Completed in association with Concordia and Rust | Orling Architecture.

An aspirational community school, the new Jefferson-Houston features grade-specific “pods” carefully arranged to support adjacencies between students. Flexible breakout areas promote individualized instruction while shared educational spaces (known as Extended Learning Areas) contribute to a sense of community. Instead of a centralized cafeteria, the school uses a distributed dining approach to integrate the social, communal, and educational aspects of mealtime into the learning environment. This “distributed” program both personalizes and shares resources within the school’s community context.

A LEED Gold school, the building acts as a teaching tool, encouraging students to participate in the revealed ecological and engineering functions of the building and its surrounding landscape. Outside, sustainable features include on-site storm water management, water efficient landscaping, and various shading strategies that maximize daylight and minimize energy consumption. Inside, bright colors and frequent injections of glass foster an open, collaborative environment that invites students in and connects them to their surroundings, as an aspirational community school should do!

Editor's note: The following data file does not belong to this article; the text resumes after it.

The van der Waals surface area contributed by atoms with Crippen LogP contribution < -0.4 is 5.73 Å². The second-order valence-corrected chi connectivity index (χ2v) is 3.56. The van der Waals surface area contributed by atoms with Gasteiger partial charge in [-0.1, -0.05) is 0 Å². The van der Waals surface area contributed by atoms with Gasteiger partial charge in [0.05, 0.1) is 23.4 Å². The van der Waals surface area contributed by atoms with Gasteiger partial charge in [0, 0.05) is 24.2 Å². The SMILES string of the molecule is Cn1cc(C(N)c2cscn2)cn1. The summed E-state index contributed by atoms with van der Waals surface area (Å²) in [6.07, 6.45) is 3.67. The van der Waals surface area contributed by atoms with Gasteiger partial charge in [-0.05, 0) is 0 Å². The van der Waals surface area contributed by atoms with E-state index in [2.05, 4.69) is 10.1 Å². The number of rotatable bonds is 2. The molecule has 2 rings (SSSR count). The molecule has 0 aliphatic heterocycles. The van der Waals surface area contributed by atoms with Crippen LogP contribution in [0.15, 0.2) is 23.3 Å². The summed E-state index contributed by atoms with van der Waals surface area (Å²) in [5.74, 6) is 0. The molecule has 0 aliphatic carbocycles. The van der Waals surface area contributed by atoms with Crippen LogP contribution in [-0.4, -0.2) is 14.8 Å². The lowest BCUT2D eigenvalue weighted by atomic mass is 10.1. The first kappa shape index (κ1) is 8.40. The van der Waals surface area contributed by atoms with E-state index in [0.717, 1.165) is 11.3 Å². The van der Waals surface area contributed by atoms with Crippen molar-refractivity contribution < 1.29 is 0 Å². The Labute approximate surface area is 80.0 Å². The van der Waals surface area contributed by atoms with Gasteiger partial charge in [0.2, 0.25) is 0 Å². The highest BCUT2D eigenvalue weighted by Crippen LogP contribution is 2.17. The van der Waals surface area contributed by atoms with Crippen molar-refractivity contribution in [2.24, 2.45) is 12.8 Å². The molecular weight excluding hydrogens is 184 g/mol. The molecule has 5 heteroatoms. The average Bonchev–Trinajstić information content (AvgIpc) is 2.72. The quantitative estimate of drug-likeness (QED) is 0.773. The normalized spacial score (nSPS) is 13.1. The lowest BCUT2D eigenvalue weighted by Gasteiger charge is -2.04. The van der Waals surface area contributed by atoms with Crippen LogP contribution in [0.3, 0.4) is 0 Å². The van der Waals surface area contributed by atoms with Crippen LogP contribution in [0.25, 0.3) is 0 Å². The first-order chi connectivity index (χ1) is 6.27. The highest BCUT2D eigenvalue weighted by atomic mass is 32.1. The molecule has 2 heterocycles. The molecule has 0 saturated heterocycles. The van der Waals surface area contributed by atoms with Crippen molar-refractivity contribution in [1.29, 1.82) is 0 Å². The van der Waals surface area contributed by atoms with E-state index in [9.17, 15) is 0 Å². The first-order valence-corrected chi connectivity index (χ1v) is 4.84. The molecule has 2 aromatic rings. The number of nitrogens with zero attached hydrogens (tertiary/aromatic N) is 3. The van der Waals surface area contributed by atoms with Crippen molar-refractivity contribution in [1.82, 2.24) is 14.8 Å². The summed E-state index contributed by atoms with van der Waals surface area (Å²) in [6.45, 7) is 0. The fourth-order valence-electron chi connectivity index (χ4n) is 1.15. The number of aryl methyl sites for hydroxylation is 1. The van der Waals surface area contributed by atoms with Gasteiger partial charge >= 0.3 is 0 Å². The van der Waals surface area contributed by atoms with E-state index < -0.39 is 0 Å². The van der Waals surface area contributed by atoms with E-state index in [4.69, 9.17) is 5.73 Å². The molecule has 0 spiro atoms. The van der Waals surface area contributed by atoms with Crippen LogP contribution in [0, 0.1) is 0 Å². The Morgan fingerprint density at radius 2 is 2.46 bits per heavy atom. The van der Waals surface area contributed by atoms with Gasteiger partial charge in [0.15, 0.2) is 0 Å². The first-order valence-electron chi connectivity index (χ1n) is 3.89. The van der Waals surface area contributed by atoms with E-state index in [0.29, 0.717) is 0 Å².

Completed in association with Concordia and Rust | Orling Architecture.

Jefferson Houston PreK-8 School Architecture & Design
Jefferson Houston PreK-8 School Architecture & Design
K12 School Field Architecture

Client: Alexandria City Public Schools

Location: Alexandria, VA

Discipline: Middle & High Schools, Sustainable Design

Completion: 2014

Size: 127,500 SF New Construction

Key Team Members

Awards Received

2016 LEED BD+C Project of the Year
USGBC National Capital Region

2016 Silver Award Winner for K12 Education
Brick in Architecture

2016 Best New Elementary School
Virginia Chapter of the Association for Learning Environments

2015 Platinum Design Award
Virginia School Boards Association

2015 Best School Project
AGC Washington DC Chapter

2015 Outstanding Project
Learning By Design